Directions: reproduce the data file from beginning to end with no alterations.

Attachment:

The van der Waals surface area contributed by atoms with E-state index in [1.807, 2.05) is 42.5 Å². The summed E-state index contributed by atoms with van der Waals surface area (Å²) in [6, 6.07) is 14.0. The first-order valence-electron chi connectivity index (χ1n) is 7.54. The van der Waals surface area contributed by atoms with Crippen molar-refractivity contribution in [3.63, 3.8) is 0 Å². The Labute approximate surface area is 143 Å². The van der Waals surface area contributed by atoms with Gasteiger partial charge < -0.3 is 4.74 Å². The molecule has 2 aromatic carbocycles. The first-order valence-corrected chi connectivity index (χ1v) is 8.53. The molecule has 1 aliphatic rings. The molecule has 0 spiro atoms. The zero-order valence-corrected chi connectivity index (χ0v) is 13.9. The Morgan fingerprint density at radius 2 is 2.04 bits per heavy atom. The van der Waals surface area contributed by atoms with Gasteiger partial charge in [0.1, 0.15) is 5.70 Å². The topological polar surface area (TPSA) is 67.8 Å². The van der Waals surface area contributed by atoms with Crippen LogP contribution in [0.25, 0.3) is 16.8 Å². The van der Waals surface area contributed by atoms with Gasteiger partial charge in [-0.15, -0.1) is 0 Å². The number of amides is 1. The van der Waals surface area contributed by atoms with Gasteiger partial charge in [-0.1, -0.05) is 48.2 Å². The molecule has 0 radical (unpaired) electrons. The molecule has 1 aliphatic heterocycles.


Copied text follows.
The van der Waals surface area contributed by atoms with E-state index in [1.807, 2.05) is 42.5 Å². The summed E-state index contributed by atoms with van der Waals surface area (Å²) in [6, 6.07) is 14.0. The first-order valence-electron chi connectivity index (χ1n) is 7.54. The van der Waals surface area contributed by atoms with Crippen molar-refractivity contribution in [3.63, 3.8) is 0 Å². The Labute approximate surface area is 143 Å². The van der Waals surface area contributed by atoms with Gasteiger partial charge < -0.3 is 4.74 Å². The molecule has 2 aromatic carbocycles. The first-order valence-corrected chi connectivity index (χ1v) is 8.53. The molecule has 1 aliphatic rings. The molecule has 0 spiro atoms. The zero-order valence-corrected chi connectivity index (χ0v) is 13.9. The Morgan fingerprint density at radius 2 is 2.04 bits per heavy atom. The van der Waals surface area contributed by atoms with Gasteiger partial charge in [0.1, 0.15) is 5.70 Å². The topological polar surface area (TPSA) is 67.8 Å². The van der Waals surface area contributed by atoms with Crippen LogP contribution in [0.25, 0.3) is 16.8 Å². The van der Waals surface area contributed by atoms with Gasteiger partial charge in [-0.15, -0.1) is 0 Å². The number of amides is 1. The van der Waals surface area contributed by atoms with Gasteiger partial charge in [-0.1, -0.05) is 48.2 Å². The molecule has 0 radical (unpaired) electrons. The molecule has 1 aliphatic heterocycles.